What Happens During a Hysteroscopy?

A hysteroscopy mainly identifies and diagnoses uterine irregularities that cause abnormal bleeding. The procedure allows surgeons to examine the uterus using a hysteroscope, a thin tube inserted through the vagina.

The lighted tube helps examine the cervix and uterus and can be used to confirm other test results. Apart from being a diagnostic tool, hysteroscopy is also a treatment process. Find out what happens during a hysteroscopy. 


When to Get a Hysteroscopy 

Hysteroscopy is often used to identify and treat abnormal uterine conditions, including irregular spotting, heavy menstrual bleeding, and bleeding after menopause. The doctor may perform the procedure to diagnose and treat several uterine conditions. These include:


  • Fibroids and polyps.

  • Uterine adhesions.

  • Uterine septum or uterus defect.

A hysteroscopy can also help:


  • Locate an IUD (intrauterine device)

  • Diagnose the cause of fertility problems or repeated miscarriages

  • After birth, to detect and remove placental tissue


Candidates for Hysteroscopy 

The doctor will conduct a comprehensive examination to determine if one is a candidate for hysteroscopy. Reviewing the medical history, evaluating the current health, and a physical exam will determine if the treatment is appropriate.

Those who should not get the procedure include pregnant women and a patient with a pelvic infection. If you are a good candidate, the doctor will explain the process and answer any questions you may have. 


Scheduling a Hysteroscopy 

Surgeons usually schedule the procedure the first week after menstrual periods. It allows for the best view inside the uterus. Patients with irregular periods need to work with the surgeon to determine the best time for the hysteroscopy. For patients who have gone through menopause, the procedure can be conducted at any time. Before the treatment, you will receive instructions on how to prepare. 


During a Hysteroscopy 

Before the hysteroscopy, the doctor will instruct the patient to empty their bladder. Patients may receive a sedative or anesthesia to help them relax. This will depend on where the procedure is performed.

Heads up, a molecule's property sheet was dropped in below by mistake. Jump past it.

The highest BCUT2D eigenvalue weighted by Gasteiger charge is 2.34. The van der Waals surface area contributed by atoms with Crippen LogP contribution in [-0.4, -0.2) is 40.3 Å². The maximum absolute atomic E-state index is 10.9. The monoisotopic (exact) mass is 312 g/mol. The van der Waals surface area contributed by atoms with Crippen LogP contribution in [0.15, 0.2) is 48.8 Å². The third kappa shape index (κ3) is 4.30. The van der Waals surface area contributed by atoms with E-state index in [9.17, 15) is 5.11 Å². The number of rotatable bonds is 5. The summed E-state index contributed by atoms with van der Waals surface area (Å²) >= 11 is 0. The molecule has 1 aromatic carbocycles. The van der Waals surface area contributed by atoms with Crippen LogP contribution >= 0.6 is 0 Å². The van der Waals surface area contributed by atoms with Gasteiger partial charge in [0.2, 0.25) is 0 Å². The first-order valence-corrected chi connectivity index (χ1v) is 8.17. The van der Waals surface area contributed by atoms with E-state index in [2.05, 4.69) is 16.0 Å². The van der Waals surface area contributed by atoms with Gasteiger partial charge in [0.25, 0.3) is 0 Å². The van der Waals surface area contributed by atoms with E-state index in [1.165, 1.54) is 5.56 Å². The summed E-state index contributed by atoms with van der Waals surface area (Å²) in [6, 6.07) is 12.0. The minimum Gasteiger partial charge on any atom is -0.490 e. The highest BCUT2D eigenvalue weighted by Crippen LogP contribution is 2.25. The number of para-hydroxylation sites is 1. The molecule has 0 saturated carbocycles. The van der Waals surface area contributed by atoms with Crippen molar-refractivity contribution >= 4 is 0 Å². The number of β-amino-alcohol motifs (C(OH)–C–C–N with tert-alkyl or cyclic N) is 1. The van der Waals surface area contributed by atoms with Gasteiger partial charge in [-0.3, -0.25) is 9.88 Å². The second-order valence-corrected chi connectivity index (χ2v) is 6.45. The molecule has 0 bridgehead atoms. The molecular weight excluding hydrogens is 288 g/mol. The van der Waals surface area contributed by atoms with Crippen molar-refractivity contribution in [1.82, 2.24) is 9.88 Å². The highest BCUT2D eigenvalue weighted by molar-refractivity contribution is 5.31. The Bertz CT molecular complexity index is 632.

The patient will lie on the exam table, legs in stirrups. After using an antiseptic solution to clean the vagina and cervix, the doctor will conduct a pelvic exam. Next, the cervix is dilated or opened to insert the hysteroscope. It is inserted through the vagina and cervix into the uterus. 

A gas or liquid solution is sent through the hysteroscope into the uterus. It helps expand and clear the uterus of any mucus or blood. It allows the doctor to view the uterus lining, uterus, and fallopian tubes. The hysteroscope light makes inspecting the uterine cavity and fallopian tube openings easy.

If surgery is necessary, surgical instruments can be inserted through the hysteroscope to remove any abnormalities. The procedure can last anywhere from five minutes to over one hour, depending on if it is diagnostic or operative. 


After a Hysteroscopy 

The time spent at the clinic after a hysteroscopy will depend on whether the patient received anesthesia. It is usually considered minor surgery that does not require an overnight stay in the hospital. Light bleeding and cramping are expected after the procedure and may last a few days.

It is not unusual to feel sick or weak immediately after treatment. Hysteroscopy is precise and minimally invasive, allowing doctors to diagnose and treat health conditions. It is a safe procedure that does not cause damage to the surrounding tissue. 

For more on what happens during a hysteroscopy, visit Partners in Obstetrics & Women’s Health at our office in New Lenox, Illinois. Call (815) 240-0554 to book an appointment today.

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